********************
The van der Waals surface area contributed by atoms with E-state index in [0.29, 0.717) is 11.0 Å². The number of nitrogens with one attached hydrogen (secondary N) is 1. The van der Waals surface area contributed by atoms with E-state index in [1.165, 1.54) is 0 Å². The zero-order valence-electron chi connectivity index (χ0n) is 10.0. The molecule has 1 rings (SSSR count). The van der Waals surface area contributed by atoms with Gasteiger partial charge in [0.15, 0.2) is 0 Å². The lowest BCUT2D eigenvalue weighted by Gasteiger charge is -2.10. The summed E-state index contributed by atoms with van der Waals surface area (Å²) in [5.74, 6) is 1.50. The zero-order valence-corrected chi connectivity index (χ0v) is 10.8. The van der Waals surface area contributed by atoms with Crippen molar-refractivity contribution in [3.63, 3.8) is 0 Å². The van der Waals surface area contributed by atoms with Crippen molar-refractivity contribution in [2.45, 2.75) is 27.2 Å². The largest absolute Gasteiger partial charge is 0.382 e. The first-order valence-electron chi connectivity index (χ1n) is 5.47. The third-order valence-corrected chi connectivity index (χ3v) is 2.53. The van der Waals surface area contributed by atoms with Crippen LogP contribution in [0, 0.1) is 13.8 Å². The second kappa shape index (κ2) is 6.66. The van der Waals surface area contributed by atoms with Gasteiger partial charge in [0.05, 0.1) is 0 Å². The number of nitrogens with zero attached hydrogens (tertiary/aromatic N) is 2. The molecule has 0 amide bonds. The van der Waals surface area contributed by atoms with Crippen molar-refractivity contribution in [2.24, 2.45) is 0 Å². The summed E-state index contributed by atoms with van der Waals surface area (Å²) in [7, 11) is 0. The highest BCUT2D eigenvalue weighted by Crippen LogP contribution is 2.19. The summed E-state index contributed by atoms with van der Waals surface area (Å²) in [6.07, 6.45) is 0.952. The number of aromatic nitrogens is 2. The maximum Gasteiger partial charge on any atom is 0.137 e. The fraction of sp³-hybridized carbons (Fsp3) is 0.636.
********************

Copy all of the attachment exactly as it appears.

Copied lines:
The van der Waals surface area contributed by atoms with E-state index in [0.29, 0.717) is 11.0 Å². The number of nitrogens with one attached hydrogen (secondary N) is 1. The van der Waals surface area contributed by atoms with E-state index in [1.165, 1.54) is 0 Å². The zero-order valence-electron chi connectivity index (χ0n) is 10.0. The molecule has 1 rings (SSSR count). The van der Waals surface area contributed by atoms with Gasteiger partial charge in [0.15, 0.2) is 0 Å². The lowest BCUT2D eigenvalue weighted by Gasteiger charge is -2.10. The summed E-state index contributed by atoms with van der Waals surface area (Å²) in [5.74, 6) is 1.50. The zero-order valence-corrected chi connectivity index (χ0v) is 10.8. The van der Waals surface area contributed by atoms with Crippen molar-refractivity contribution in [3.63, 3.8) is 0 Å². The van der Waals surface area contributed by atoms with Crippen molar-refractivity contribution in [2.45, 2.75) is 27.2 Å². The largest absolute Gasteiger partial charge is 0.382 e. The first-order valence-electron chi connectivity index (χ1n) is 5.47. The third-order valence-corrected chi connectivity index (χ3v) is 2.53. The van der Waals surface area contributed by atoms with Crippen LogP contribution in [0, 0.1) is 13.8 Å². The second kappa shape index (κ2) is 6.66. The van der Waals surface area contributed by atoms with Gasteiger partial charge in [0.05, 0.1) is 0 Å². The number of nitrogens with zero attached hydrogens (tertiary/aromatic N) is 2. The molecule has 0 amide bonds. The van der Waals surface area contributed by atoms with Crippen molar-refractivity contribution in [2.24, 2.45) is 0 Å². The summed E-state index contributed by atoms with van der Waals surface area (Å²) in [7, 11) is 0. The highest BCUT2D eigenvalue weighted by Crippen LogP contribution is 2.19. The summed E-state index contributed by atoms with van der Waals surface area (Å²) in [6.07, 6.45) is 0.952. The number of aromatic nitrogens is 2. The maximum Gasteiger partial charge on any atom is 0.137 e. The fraction of sp³-hybridized carbons (Fsp3) is 0.636.